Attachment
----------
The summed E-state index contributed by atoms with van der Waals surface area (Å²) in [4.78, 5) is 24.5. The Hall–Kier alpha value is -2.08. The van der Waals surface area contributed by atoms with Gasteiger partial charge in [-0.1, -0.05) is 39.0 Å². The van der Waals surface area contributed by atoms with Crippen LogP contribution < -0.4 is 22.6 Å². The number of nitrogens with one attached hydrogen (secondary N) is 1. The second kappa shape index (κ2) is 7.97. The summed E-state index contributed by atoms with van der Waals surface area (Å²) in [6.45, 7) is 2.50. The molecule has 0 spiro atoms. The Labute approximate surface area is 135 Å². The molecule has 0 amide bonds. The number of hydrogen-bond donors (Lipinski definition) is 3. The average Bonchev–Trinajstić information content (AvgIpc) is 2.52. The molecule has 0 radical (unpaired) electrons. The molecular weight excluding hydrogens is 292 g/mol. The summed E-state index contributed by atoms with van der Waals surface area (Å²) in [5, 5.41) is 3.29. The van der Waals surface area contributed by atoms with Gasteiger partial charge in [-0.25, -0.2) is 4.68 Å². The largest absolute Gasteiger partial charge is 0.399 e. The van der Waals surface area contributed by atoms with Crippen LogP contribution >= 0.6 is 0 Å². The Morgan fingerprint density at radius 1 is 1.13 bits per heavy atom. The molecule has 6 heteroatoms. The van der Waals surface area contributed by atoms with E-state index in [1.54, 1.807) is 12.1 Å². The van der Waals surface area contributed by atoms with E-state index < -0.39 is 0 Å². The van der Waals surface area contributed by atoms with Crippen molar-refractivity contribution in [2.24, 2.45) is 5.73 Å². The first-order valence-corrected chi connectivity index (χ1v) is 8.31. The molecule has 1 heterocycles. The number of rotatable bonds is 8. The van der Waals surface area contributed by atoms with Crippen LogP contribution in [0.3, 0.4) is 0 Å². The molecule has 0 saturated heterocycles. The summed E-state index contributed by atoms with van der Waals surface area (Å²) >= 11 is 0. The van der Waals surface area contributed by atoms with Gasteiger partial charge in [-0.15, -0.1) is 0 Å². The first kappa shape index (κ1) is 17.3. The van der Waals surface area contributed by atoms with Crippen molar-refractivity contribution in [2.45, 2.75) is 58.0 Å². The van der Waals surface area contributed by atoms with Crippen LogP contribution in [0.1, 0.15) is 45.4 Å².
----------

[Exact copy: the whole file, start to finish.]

The summed E-state index contributed by atoms with van der Waals surface area (Å²) in [4.78, 5) is 24.5. The Hall–Kier alpha value is -2.08. The van der Waals surface area contributed by atoms with Gasteiger partial charge in [-0.1, -0.05) is 39.0 Å². The van der Waals surface area contributed by atoms with Crippen LogP contribution < -0.4 is 22.6 Å². The number of nitrogens with one attached hydrogen (secondary N) is 1. The second kappa shape index (κ2) is 7.97. The summed E-state index contributed by atoms with van der Waals surface area (Å²) in [6.45, 7) is 2.50. The molecule has 0 spiro atoms. The Labute approximate surface area is 135 Å². The molecule has 0 amide bonds. The number of hydrogen-bond donors (Lipinski definition) is 3. The average Bonchev–Trinajstić information content (AvgIpc) is 2.52. The molecule has 0 radical (unpaired) electrons. The molecular weight excluding hydrogens is 292 g/mol. The summed E-state index contributed by atoms with van der Waals surface area (Å²) in [5, 5.41) is 3.29. The van der Waals surface area contributed by atoms with Gasteiger partial charge in [-0.25, -0.2) is 4.68 Å². The largest absolute Gasteiger partial charge is 0.399 e. The van der Waals surface area contributed by atoms with Crippen LogP contribution >= 0.6 is 0 Å². The Morgan fingerprint density at radius 1 is 1.13 bits per heavy atom. The molecule has 6 heteroatoms. The van der Waals surface area contributed by atoms with E-state index in [1.54, 1.807) is 12.1 Å². The van der Waals surface area contributed by atoms with E-state index < -0.39 is 0 Å². The van der Waals surface area contributed by atoms with Crippen molar-refractivity contribution in [2.24, 2.45) is 5.73 Å². The first-order valence-corrected chi connectivity index (χ1v) is 8.31. The molecule has 1 heterocycles. The number of rotatable bonds is 8. The van der Waals surface area contributed by atoms with Crippen LogP contribution in [0.3, 0.4) is 0 Å². The molecule has 0 saturated heterocycles. The summed E-state index contributed by atoms with van der Waals surface area (Å²) >= 11 is 0. The van der Waals surface area contributed by atoms with Gasteiger partial charge in [-0.15, -0.1) is 0 Å². The first kappa shape index (κ1) is 17.3. The van der Waals surface area contributed by atoms with Crippen molar-refractivity contribution in [2.45, 2.75) is 58.0 Å². The van der Waals surface area contributed by atoms with Crippen LogP contribution in [0.1, 0.15) is 45.4 Å².